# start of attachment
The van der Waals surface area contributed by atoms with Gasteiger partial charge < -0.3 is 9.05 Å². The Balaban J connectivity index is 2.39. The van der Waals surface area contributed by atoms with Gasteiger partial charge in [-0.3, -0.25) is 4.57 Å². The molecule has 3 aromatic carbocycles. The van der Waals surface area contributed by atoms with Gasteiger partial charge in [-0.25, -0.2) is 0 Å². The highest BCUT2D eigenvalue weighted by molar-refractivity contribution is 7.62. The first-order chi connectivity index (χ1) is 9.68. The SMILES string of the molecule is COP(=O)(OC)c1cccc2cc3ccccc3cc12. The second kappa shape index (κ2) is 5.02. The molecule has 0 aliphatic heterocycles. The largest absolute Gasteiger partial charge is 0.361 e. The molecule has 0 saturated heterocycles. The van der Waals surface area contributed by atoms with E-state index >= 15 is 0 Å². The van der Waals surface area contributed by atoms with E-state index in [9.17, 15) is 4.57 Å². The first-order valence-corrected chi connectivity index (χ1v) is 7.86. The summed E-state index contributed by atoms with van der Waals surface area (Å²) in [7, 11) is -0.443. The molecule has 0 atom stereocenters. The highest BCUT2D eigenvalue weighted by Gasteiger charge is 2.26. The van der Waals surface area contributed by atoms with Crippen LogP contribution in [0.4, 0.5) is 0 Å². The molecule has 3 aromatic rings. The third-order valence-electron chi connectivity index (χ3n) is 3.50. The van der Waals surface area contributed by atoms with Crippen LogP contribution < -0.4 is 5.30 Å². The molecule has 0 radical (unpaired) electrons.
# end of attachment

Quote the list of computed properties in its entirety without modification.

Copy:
The van der Waals surface area contributed by atoms with Gasteiger partial charge < -0.3 is 9.05 Å². The Balaban J connectivity index is 2.39. The van der Waals surface area contributed by atoms with Gasteiger partial charge in [-0.3, -0.25) is 4.57 Å². The molecule has 3 aromatic carbocycles. The van der Waals surface area contributed by atoms with Gasteiger partial charge in [-0.25, -0.2) is 0 Å². The highest BCUT2D eigenvalue weighted by molar-refractivity contribution is 7.62. The first-order chi connectivity index (χ1) is 9.68. The SMILES string of the molecule is COP(=O)(OC)c1cccc2cc3ccccc3cc12. The second kappa shape index (κ2) is 5.02. The molecule has 0 aliphatic heterocycles. The largest absolute Gasteiger partial charge is 0.361 e. The molecule has 0 saturated heterocycles. The van der Waals surface area contributed by atoms with E-state index >= 15 is 0 Å². The van der Waals surface area contributed by atoms with E-state index in [9.17, 15) is 4.57 Å². The first-order valence-corrected chi connectivity index (χ1v) is 7.86. The summed E-state index contributed by atoms with van der Waals surface area (Å²) in [7, 11) is -0.443. The molecule has 0 atom stereocenters. The highest BCUT2D eigenvalue weighted by Gasteiger charge is 2.26. The van der Waals surface area contributed by atoms with Crippen LogP contribution in [0.4, 0.5) is 0 Å². The molecule has 3 aromatic rings. The third-order valence-electron chi connectivity index (χ3n) is 3.50. The van der Waals surface area contributed by atoms with Crippen LogP contribution < -0.4 is 5.30 Å². The molecule has 0 radical (unpaired) electrons.